A new direction: Sally Wingert and other female actors shift to directing

By CHRIS HEWITT | [email protected] |

PUBLISHED: January 31, 2017 at 8:45 pm | UPDATED: February 1, 2017 at 5:45 pm

The original article can be found HERE.

Sally Wingert makes her directorial debut this weekend with “The Whipping Man” at Minnesota Jewish Theatre, but one person knew 40 years ago that this was her destiny.

“My daddy, since I was in high school, said, ‘Sal, you’re a director. You’re going to be a director.’ Probably because I’m such a bossy, bratty, know-it-all-y person,” says the veteran Twin Cities actor, noting that her first role was a production of “You’re a Good Man, Charlie Brown” in which she played bossy, bratty, know-it-all-y Lucy.

Wingert has, indeed, been directing for the last month. The evidence is “The Whipping Man,” a post-Civil War drama in which three Virginia men reckon with the grotesque irony of Jews, with their legacy of slavery, who owned slaves. It opens Saturday at Minnesota Jewish Theatre Company in St. Paul, fulfilling a prediction from Dad and the continuing nudges of MJTC’s founder, Barbara Brooks.

“Barbara continually gives me fantastic acting opportunities and, for the last couple years, she would say, ‘You should directing something,’ ” Wingert says. “She had suggested one play and I said, ‘I can’t. The skill set to make that play work — I can’t do it as my first piece.’ And then she handed me this one. It is such a good play!”

“The Whipping Man,” which St. Paul’s Penumbra Theatre produced in 2009, spoke to Wingert because it immediately suggested images, because “it’s a good yarn” and because “it deals with how this legacy of slavery has f—ed us up as a country.”

The truth is that Wingert has been preparing for this job for a long time. Working with directors, good ones and bad ones, has taught her a lot about the way she wanted things to proceed in “Whipping Man” rehearsals.

“Most of the time, if you don’t like a performance, that’s the director’s fault. They cast the play, for one thing, and then they clearly couldn’t get the actor there,” Wingert says. She lists Theater Latte Da head Peter Rothstein as a current inspiring collaborator and former Guthrie artistic director Garland Wright as an early influence. Wright supplied her favorite piece of direction in a production of “A Woman of No Importance,” suggesting Wingert study mid-century fashion photos and telling her the dandyish Lady Allonby “never smiles with her teeth and sounds a lot like she’s speaking through whipped cream.”

“For a long while now, I’d sit in a rehearsal room and watch the process of the director, going, ‘Why don’t they move that person there? That doesn’t tell the story very well.’ If there is a blocking issue, I often have an idea how to solve it because, intuitively, I think I have a physical sense of the spaces. I don’t mean to toot my own horn here. I just think it’s a strength of mine,” Wingert says.

Openness to ideas in the rehearsal room informed Wingert’s direction of “The Whipping Man,” as did a design team she praises effusively.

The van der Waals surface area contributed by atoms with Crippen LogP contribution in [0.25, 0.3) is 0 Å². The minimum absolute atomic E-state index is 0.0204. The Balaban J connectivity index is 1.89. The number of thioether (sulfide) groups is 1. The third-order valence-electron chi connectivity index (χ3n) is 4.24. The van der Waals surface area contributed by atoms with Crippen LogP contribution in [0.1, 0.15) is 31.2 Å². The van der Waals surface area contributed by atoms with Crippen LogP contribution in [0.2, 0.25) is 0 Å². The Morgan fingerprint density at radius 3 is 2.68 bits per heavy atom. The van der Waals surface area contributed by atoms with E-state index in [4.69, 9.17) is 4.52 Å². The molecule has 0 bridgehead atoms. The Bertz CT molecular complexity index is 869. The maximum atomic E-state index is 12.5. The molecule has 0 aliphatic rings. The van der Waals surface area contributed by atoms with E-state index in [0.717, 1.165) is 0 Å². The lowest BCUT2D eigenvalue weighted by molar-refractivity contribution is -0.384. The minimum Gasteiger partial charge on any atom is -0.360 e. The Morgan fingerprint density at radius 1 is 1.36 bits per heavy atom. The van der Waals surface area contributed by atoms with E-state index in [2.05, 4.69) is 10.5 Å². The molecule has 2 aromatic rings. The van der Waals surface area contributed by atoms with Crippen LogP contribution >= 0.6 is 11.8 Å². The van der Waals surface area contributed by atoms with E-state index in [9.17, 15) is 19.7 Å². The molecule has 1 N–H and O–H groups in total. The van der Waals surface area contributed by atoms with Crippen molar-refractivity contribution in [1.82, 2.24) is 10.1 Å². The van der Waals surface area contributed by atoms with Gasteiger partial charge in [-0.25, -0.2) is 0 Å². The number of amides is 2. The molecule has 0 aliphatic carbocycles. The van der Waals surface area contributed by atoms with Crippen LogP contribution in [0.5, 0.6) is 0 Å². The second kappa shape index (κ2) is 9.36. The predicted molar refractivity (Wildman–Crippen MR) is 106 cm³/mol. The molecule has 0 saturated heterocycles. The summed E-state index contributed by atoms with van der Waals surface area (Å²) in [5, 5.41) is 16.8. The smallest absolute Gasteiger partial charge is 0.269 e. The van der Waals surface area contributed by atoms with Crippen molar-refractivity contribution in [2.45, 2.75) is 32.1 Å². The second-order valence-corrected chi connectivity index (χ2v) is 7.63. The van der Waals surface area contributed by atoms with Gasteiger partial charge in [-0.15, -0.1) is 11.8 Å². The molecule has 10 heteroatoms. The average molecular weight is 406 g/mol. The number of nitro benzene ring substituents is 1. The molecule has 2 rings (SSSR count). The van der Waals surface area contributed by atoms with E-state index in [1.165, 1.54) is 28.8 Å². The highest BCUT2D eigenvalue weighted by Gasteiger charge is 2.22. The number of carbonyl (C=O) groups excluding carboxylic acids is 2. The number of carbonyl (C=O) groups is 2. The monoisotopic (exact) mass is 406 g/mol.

“The worst is when a director is intimidated by my skill set, when they don’t want to hear a suggestion, when they’ve already decided exactly what it’s going to be and there’s nothing to add into that process,” Wingert says. She’s not sure what effect gender has on directing, but she does praise her Guthrie “Sense and Sensibility” director Sarah Rasmussen for creating “the most female rehearsal room I’ve ever been in. She was egalitarian, non-patriarchal, completely un-defensive about anyone saying, ‘Could we try this?’ ”

Being an actor and knowing the three characters in “The Whipping Man” well does not make Wingert want to play them, though. Her cast is Warren C. Bowles, who directed Wingert in “The Tale of the Allergist’s Wife” at MJTC, as well as Riley O’Toole and JuCoby Johnson, who next appears with Wingert in Latte Da’s “Six Degrees of Separation.”

Still, when Wingert described the action of the play and slipped into one of the roles, it was clear she had thought a lot about playing the parts.

“You’re about to have a part of your leg removed and there’s no anesthesia and they’re trying to get you drunk and, all of a sudden, it just comes out of you: ‘No, no, no, NOOO!’ That reality. You just have to be able to access the terror of that pain, of maybe dying in the next 30 minutes,” Wingert says. “Theater is so immediate. If it isn’t grabbing you, if you can look at a piece of theater like this (she leans back into her sofa in her St. Paul living room), then it doesn’t work.”

Wingert joins quite a few female Twin Cities actors who, approaching the midpoint of their acting careers, have become interested in directing. Austene Van has directed several shows. Faye Price is the co-artistic director of Pillsbury House Theatre. Shanan Custer’s production of “Deathtrap” opens at Theatre in the Round Feb. 17. Angela Timberman recently made her directing debut at Bloomington’s Artistry with a production of “Talley’s Folly.”

“For me, it was a little bit of trying to re-evaluate and going, ‘OK, I’m getting older and, even with all the diversity going on in theater now, there’s still an ageism thing,’ ” Timberman says. “I feel like women of a certain age can’t sit back and expect people to hand you opportunities. You have to sniff them out like a pig, looking for truffles. You have to knock on doors.”

Timberman, like Wingert, got the directing job because she had a collegial relationship with the artistic staff (Artistry’s Ben McGovern). And she had such a great time that she can’t wait to do it again.